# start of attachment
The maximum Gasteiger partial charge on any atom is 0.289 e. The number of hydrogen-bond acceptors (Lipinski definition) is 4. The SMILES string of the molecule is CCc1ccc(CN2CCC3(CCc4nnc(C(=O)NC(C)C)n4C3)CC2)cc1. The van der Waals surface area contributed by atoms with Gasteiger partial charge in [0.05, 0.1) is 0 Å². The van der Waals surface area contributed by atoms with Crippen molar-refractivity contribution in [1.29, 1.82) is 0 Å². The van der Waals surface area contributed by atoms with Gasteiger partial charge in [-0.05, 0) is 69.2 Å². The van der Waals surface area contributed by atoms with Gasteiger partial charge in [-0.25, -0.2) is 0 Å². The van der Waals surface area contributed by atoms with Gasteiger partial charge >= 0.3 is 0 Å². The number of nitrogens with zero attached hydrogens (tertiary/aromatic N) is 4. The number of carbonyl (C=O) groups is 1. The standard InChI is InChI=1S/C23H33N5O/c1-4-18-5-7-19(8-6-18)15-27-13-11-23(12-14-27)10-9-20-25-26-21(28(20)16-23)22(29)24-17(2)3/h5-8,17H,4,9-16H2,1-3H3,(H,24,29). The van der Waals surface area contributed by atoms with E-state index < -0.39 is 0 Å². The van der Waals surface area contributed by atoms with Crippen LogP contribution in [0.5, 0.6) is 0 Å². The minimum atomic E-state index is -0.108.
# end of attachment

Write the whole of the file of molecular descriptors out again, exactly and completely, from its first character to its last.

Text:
The maximum Gasteiger partial charge on any atom is 0.289 e. The number of hydrogen-bond acceptors (Lipinski definition) is 4. The SMILES string of the molecule is CCc1ccc(CN2CCC3(CCc4nnc(C(=O)NC(C)C)n4C3)CC2)cc1. The van der Waals surface area contributed by atoms with Gasteiger partial charge in [0.05, 0.1) is 0 Å². The van der Waals surface area contributed by atoms with Crippen molar-refractivity contribution in [1.29, 1.82) is 0 Å². The van der Waals surface area contributed by atoms with Gasteiger partial charge in [-0.05, 0) is 69.2 Å². The van der Waals surface area contributed by atoms with Gasteiger partial charge in [-0.25, -0.2) is 0 Å². The van der Waals surface area contributed by atoms with Gasteiger partial charge >= 0.3 is 0 Å². The number of nitrogens with zero attached hydrogens (tertiary/aromatic N) is 4. The number of carbonyl (C=O) groups is 1. The standard InChI is InChI=1S/C23H33N5O/c1-4-18-5-7-19(8-6-18)15-27-13-11-23(12-14-27)10-9-20-25-26-21(28(20)16-23)22(29)24-17(2)3/h5-8,17H,4,9-16H2,1-3H3,(H,24,29). The van der Waals surface area contributed by atoms with E-state index < -0.39 is 0 Å². The van der Waals surface area contributed by atoms with Crippen LogP contribution in [0.5, 0.6) is 0 Å². The minimum atomic E-state index is -0.108.